DR CABOT: …and salty, which is good for you!
LOUISE: Yeah, it’s salty, it’s fermented. So, it’s good for your gut and it’s very warming. So, especially in winter when vegetable sticks don’t seem so appealing. Having a miso soup is very comforting, which you might be chasing that comfort. And I also really like, a tin of tuna as a snack, cause they’re obviously so portable and easy to carry around. So, you can just pop that in your handbag or in your drawer at work. And then you’ve got a really good, quick and easy snack. And also chia puddings. If you prefer something a bit sweeter, you could prepare some chia puddings. And all you do is add some chia seeds, coconut milk and a fruit. I personally like raspberries but you can use any fruit. Just mix them together in a little container and that acts as a really nice dessert/snack. And it’s high in good fats, and it’s high in protein and fiber. So, it will fill you up and it will satisfy those sweet cravings – which a lot of you want.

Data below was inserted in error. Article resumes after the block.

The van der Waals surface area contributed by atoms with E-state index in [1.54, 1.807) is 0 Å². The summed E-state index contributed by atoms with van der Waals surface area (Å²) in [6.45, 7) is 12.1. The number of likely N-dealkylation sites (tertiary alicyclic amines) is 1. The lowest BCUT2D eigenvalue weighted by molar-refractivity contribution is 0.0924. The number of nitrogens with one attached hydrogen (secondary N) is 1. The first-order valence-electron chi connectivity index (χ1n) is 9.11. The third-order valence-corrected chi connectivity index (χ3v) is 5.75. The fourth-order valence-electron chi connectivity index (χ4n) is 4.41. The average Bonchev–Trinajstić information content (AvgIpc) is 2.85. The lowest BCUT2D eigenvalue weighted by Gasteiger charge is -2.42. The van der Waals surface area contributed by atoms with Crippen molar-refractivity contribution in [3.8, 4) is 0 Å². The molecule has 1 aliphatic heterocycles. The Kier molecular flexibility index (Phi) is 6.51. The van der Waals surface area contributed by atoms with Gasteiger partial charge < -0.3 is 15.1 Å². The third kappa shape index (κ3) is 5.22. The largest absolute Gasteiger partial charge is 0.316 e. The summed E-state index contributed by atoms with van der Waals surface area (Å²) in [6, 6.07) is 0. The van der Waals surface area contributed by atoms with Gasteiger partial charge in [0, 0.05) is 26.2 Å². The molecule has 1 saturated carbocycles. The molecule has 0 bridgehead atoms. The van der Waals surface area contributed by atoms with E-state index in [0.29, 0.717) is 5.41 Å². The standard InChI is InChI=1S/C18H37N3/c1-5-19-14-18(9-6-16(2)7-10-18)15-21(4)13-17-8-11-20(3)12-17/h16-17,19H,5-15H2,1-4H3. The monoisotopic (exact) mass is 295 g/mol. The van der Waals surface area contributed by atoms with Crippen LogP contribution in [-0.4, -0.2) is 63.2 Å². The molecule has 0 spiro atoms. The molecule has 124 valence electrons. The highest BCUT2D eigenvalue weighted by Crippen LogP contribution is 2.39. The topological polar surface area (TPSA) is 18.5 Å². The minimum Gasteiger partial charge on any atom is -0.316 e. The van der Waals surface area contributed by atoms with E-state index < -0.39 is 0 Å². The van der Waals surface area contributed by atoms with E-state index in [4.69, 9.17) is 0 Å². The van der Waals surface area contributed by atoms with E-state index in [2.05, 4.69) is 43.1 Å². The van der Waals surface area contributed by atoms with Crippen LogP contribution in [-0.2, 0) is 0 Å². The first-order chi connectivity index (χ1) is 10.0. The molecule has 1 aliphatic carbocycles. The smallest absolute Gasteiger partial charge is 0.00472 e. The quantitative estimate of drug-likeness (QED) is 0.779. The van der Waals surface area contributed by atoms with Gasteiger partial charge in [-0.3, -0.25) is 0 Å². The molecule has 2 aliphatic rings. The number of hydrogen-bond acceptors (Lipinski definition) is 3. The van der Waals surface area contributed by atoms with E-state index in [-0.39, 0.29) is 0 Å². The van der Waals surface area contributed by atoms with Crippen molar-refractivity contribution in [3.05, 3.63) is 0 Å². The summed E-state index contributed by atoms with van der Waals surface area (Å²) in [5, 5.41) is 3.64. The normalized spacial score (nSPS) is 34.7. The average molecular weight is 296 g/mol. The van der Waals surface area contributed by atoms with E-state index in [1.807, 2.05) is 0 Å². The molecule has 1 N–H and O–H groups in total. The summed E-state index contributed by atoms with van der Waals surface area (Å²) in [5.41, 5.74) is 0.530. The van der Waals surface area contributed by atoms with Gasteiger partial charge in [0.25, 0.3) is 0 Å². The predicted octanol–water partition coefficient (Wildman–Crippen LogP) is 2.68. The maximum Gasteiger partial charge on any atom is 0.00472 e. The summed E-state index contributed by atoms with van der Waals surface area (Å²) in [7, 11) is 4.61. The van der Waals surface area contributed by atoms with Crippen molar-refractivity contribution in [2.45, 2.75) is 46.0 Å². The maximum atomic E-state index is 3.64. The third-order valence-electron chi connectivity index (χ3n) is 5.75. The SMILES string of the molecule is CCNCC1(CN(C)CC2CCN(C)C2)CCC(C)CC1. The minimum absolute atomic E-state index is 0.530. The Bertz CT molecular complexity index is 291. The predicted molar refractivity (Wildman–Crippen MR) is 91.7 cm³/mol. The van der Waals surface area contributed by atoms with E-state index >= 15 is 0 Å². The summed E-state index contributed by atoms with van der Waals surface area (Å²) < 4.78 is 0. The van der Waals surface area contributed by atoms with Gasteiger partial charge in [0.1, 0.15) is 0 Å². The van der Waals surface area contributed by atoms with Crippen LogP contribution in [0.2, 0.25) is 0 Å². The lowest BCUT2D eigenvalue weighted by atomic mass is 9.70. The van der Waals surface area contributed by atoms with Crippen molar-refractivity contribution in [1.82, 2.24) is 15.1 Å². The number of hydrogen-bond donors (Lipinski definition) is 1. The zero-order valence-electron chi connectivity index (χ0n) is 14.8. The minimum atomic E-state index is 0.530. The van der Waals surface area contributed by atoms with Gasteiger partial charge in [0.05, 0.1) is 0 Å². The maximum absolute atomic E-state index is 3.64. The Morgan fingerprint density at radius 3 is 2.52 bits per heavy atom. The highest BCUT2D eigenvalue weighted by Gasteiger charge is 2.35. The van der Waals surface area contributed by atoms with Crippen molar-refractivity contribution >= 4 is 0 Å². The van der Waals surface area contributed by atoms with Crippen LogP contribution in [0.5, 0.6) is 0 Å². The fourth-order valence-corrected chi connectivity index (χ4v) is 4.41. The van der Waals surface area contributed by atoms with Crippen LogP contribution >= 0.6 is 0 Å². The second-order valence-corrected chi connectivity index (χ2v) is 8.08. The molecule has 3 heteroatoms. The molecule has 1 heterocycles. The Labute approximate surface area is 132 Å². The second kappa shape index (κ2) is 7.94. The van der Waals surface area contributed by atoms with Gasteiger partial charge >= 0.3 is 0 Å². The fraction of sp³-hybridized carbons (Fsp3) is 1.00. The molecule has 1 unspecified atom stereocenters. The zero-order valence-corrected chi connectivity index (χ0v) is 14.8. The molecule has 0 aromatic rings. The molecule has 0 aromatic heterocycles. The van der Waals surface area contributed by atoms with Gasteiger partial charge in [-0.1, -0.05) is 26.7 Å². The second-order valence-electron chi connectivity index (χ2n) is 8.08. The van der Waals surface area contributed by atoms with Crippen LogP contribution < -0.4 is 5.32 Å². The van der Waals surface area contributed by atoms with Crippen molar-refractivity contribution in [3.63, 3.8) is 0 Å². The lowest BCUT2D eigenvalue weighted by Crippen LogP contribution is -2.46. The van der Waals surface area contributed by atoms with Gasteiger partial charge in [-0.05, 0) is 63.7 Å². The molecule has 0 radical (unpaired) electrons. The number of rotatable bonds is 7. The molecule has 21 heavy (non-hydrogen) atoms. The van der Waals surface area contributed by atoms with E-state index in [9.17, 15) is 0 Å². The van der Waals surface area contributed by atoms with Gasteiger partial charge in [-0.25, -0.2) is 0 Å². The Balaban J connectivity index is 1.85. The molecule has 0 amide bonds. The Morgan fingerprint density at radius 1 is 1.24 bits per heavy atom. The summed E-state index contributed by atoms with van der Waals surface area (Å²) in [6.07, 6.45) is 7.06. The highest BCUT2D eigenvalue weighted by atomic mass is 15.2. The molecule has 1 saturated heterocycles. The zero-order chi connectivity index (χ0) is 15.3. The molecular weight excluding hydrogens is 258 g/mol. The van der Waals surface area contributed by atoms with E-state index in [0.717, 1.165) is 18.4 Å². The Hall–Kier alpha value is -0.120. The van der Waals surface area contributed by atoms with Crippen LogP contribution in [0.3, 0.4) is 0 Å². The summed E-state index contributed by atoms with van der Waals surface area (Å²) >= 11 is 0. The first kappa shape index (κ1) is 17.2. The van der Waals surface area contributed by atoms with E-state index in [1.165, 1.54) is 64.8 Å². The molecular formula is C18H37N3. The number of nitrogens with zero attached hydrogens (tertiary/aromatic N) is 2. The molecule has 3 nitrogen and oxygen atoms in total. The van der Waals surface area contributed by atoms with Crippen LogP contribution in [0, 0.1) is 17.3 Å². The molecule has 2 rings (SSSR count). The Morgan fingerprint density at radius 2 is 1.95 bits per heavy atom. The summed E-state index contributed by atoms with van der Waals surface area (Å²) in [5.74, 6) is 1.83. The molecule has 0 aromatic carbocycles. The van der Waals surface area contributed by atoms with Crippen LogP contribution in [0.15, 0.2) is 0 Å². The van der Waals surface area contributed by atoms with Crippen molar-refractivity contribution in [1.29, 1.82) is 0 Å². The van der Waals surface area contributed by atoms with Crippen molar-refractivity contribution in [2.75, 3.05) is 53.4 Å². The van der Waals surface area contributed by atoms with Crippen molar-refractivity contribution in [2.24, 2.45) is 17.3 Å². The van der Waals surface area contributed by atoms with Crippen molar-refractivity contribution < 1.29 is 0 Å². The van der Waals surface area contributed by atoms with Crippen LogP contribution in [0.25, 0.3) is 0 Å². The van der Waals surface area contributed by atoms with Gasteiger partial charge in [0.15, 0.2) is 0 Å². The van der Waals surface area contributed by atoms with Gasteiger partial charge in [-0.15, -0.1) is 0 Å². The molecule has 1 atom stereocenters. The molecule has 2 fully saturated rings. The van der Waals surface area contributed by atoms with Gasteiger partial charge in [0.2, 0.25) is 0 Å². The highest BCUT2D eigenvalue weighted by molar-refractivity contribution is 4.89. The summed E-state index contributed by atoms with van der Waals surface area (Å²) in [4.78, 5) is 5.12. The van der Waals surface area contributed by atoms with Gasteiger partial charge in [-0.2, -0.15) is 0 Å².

DR CABOT: In your vegetable sticks, you can put naturally made peanut butter.
DR CABOT: Or tahini.
LOUISE: Yeah! Peanut butter, tahini, some hummus. You can have some guacamole. There’s lots of things you can do to flavor it, if you don’t like eating vegetables by themselves – like I do.
DR CABOT: So, they’re healthy snacks. So, you gotta be prepared to fight off the cravings for the sugary things. And be careful of energy bars, cause a lot of them have hidden sugar and lots of gluten. And they’re really quite fattening.
LOUISE: Yeah, they can be! So, I was just with some friends yesterday, and one of them was eating a protein bar, a muesli bar. And I was looking at the label and it had all these different types of sugars in it disguised under different words, like glucose, golden syrup and sugar. And it had like four different forms of sugar in it and eating it and thinking it’s healthy. So that’s something to look out for, as well.